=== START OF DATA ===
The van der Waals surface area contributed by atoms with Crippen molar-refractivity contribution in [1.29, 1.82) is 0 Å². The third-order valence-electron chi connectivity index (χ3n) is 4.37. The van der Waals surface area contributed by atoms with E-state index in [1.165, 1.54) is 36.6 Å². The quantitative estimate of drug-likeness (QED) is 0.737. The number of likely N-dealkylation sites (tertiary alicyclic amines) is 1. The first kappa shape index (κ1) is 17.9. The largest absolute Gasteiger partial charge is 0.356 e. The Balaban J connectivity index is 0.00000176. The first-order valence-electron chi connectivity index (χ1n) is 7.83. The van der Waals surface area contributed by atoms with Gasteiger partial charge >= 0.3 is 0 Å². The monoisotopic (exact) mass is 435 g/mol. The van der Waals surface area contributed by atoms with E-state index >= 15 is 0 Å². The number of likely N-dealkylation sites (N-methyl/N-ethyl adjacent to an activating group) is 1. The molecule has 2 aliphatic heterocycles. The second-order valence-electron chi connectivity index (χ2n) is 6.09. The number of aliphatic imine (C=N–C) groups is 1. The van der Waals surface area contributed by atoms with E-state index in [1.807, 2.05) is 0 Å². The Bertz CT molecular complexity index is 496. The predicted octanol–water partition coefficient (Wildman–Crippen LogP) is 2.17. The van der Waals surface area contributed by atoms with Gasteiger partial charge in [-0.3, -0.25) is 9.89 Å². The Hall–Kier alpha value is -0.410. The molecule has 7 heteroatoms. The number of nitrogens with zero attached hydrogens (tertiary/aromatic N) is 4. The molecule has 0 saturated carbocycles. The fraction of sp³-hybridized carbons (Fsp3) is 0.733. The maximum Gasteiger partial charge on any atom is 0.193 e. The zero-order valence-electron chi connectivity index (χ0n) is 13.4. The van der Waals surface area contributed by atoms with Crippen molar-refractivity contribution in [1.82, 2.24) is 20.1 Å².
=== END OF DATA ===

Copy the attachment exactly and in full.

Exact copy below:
The van der Waals surface area contributed by atoms with Crippen molar-refractivity contribution in [1.29, 1.82) is 0 Å². The third-order valence-electron chi connectivity index (χ3n) is 4.37. The van der Waals surface area contributed by atoms with E-state index in [1.165, 1.54) is 36.6 Å². The quantitative estimate of drug-likeness (QED) is 0.737. The number of likely N-dealkylation sites (tertiary alicyclic amines) is 1. The first kappa shape index (κ1) is 17.9. The largest absolute Gasteiger partial charge is 0.356 e. The Balaban J connectivity index is 0.00000176. The first-order valence-electron chi connectivity index (χ1n) is 7.83. The van der Waals surface area contributed by atoms with Gasteiger partial charge >= 0.3 is 0 Å². The monoisotopic (exact) mass is 435 g/mol. The van der Waals surface area contributed by atoms with E-state index >= 15 is 0 Å². The number of likely N-dealkylation sites (N-methyl/N-ethyl adjacent to an activating group) is 1. The molecule has 2 aliphatic heterocycles. The second-order valence-electron chi connectivity index (χ2n) is 6.09. The number of aliphatic imine (C=N–C) groups is 1. The van der Waals surface area contributed by atoms with E-state index in [1.807, 2.05) is 0 Å². The Bertz CT molecular complexity index is 496. The predicted octanol–water partition coefficient (Wildman–Crippen LogP) is 2.17. The van der Waals surface area contributed by atoms with Gasteiger partial charge in [-0.3, -0.25) is 9.89 Å². The Hall–Kier alpha value is -0.410. The molecule has 7 heteroatoms. The number of nitrogens with zero attached hydrogens (tertiary/aromatic N) is 4. The molecule has 0 saturated carbocycles. The fraction of sp³-hybridized carbons (Fsp3) is 0.733. The maximum Gasteiger partial charge on any atom is 0.193 e. The zero-order valence-electron chi connectivity index (χ0n) is 13.4. The van der Waals surface area contributed by atoms with Crippen molar-refractivity contribution in [1.82, 2.24) is 20.1 Å².